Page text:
Introduction: Pocket Kalimba With Bobby Pins, Corner Braces, and Magnets
I have made a few different kalimbas. Some from kits, some from Instructables, and some of my own ideas. I always have ideas running around in my head. One of these ideas was sparked when I was in the local hardware store and came across some tiny corner braces. That gave me the idea to sandwich bobby pins between two corner braces. I was just going to mount the corner braces to something using the same screws to clamp everything together, but I thought magnets. Using magnets gives me the ability to be able to mount it to different things and also have it on the outside of an altoids box and then put it inside the box before I put it in my pocket. In this instructable I will show you how I made my kalimba and hopefully give you ideas on how to make one too.
Step 1: Tools and Supplies
This project is not only pocket size, but also very pocket friendly. I spent less than five dollars for the supplies to make one kalimba.
(2) 1-1/2" corner braces
(4) #10-24 x 1/2" long round head screws
(4) #10-24 nuts
(4) #10-24 acorn nuts (these round head nuts will dress it up and cover the ends of the screws)
(4) jumbo bobby pins
(6) 8mm dia. x 3mm thick neodymium magnets
I also made a version using (4) medium bobby pins
The only tools I used were a pair of diagonal cutters, to cut the bobby pins, a slotted screwdriver (commonly wrongly called a flat screwdriver) and a 3/8" wrench, to fit the nuts. I also used a digital tuner, but you could tune it by ear.
Step 2: Cut the Bobby Pins
I cut the bobby pins in the bend. I wasn't worried about how nice the cuts were because I knew I would be trimming off the excess after I tuned the kalimba.
Step 3: Assemble All the Pieces
I put the screws point up thru the bottom corner brace and placed it on my work surface. I then put the bobby pins on top of the bottom corner brace. Then put the top corner brace on top of the bobby pins. Secure everything together with the nuts.
Step 4: Tighten the Screws
Using the slotted screwdriver and 3/8" wrench, tighten it all together. Don't put the acorn nuts on just yet. You will need to loosen and re-tighten these during the tuning process. After you tune the kalimba, you can put on the acorn nuts, to cover the ends of the screws, and to act as jam nuts to keep all the nuts tight.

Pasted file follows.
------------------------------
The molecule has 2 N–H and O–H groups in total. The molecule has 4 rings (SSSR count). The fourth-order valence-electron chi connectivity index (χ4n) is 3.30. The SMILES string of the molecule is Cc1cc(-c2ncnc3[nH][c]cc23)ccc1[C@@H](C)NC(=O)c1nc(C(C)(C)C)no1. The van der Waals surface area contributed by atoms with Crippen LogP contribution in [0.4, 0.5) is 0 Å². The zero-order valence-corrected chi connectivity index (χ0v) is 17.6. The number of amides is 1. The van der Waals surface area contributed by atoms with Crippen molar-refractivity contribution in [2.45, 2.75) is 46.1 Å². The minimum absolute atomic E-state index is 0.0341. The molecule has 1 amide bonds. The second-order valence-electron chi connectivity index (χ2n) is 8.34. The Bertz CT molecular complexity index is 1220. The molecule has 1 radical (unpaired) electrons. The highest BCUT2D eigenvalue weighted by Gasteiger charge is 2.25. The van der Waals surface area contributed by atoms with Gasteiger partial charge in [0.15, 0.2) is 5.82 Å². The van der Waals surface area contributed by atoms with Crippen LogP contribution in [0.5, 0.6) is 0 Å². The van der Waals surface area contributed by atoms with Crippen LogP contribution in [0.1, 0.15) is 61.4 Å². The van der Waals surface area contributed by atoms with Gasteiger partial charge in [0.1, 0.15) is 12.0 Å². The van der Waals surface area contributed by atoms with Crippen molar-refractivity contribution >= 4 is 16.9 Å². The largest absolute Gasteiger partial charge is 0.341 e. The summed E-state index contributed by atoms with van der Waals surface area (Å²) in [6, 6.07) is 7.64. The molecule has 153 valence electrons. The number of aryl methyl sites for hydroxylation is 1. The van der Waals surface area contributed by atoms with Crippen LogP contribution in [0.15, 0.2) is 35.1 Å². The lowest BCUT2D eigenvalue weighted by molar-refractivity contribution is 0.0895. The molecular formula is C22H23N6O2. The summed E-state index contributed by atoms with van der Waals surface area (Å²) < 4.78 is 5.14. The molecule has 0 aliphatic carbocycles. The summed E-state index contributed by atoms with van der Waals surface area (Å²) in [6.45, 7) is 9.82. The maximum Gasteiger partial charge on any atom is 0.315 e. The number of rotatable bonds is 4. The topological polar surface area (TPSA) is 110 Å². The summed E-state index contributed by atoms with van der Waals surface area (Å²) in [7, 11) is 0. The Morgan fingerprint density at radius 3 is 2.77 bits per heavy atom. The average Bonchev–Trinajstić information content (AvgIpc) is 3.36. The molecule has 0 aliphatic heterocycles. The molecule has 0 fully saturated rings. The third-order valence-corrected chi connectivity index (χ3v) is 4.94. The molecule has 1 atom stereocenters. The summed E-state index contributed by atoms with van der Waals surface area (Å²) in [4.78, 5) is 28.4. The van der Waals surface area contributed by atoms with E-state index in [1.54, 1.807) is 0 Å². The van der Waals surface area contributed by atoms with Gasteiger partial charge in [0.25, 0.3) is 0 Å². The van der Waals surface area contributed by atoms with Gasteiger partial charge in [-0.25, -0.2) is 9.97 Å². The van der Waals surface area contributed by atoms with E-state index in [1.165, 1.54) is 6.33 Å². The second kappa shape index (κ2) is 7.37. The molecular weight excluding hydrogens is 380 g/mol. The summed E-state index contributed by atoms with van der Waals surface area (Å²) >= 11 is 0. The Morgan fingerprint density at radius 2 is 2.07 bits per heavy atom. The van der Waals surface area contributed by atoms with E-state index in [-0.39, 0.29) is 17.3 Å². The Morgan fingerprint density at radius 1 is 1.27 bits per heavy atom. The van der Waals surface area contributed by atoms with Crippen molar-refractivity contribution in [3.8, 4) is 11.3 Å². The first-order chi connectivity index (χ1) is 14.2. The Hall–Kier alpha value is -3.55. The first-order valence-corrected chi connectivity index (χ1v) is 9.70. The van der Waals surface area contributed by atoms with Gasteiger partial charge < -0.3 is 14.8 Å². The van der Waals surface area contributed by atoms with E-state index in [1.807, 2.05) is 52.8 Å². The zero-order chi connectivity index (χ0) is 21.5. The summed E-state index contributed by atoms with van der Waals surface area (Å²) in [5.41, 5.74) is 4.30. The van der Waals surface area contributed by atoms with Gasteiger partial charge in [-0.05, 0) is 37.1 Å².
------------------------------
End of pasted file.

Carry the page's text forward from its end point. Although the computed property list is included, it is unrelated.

Step 5: Add the Magnets
I have always loved magnets and I though that this would be a good use for them. Since the corner braces are steel, the magnets stick right to them.
Step 6: Mount Your Kalimba to Something
The (3) magnets make it easy to mount the kalimba to something ferrous, like an altoids box. and make it easy to take it off the box to put it inside the box, for safe travel. If you use (3) magnets on the kalimba, and (3) additional magnets inside something, you can mount it on non ferrous, like wood or plastic. You could mount this on a ukulele or guitar, without drilling any holes.
Step 7: Tune Your Kalimba
I used a digital tuner, but you could tune it by ear.
Step 8: Trim Off Excess Bobby Pins
After you have the kalimba tuned tighten all the nuts, add the acorn nuts, and trim off the excess ends of the bobby pins.
Step 9: Experiment on Different Sounding Surfaces
The magnet mounting method makes it easy to mount to different objects. I had a wooden cigar box that sounded cool, but the back of my tool box sounded really cool. One that I made lives on the refrigerator, and the kids love it, but one note makes the dogs bark.
Step 10: Video
As always, I made a video.
Thanks for viewing and enjoy.
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